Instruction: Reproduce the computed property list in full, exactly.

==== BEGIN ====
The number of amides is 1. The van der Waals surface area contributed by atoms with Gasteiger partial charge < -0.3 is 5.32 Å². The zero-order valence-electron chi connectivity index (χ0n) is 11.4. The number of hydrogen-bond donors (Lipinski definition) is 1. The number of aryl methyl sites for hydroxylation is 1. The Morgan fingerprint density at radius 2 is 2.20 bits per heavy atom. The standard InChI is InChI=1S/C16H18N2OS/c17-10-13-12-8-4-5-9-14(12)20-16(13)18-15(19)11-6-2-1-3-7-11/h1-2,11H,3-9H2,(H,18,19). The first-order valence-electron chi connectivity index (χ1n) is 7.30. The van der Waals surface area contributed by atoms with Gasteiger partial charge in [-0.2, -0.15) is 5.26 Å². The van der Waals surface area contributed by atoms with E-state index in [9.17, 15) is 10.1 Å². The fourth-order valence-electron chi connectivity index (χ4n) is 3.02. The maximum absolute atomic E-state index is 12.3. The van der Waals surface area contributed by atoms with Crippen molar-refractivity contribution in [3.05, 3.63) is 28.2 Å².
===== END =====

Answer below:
The number of amides is 1. The van der Waals surface area contributed by atoms with Gasteiger partial charge < -0.3 is 5.32 Å². The zero-order valence-electron chi connectivity index (χ0n) is 11.4. The number of hydrogen-bond donors (Lipinski definition) is 1. The number of aryl methyl sites for hydroxylation is 1. The Morgan fingerprint density at radius 2 is 2.20 bits per heavy atom. The standard InChI is InChI=1S/C16H18N2OS/c17-10-13-12-8-4-5-9-14(12)20-16(13)18-15(19)11-6-2-1-3-7-11/h1-2,11H,3-9H2,(H,18,19). The first-order valence-electron chi connectivity index (χ1n) is 7.30. The van der Waals surface area contributed by atoms with Gasteiger partial charge in [-0.2, -0.15) is 5.26 Å². The van der Waals surface area contributed by atoms with E-state index in [9.17, 15) is 10.1 Å². The fourth-order valence-electron chi connectivity index (χ4n) is 3.02. The maximum absolute atomic E-state index is 12.3. The van der Waals surface area contributed by atoms with Crippen molar-refractivity contribution in [3.05, 3.63) is 28.2 Å².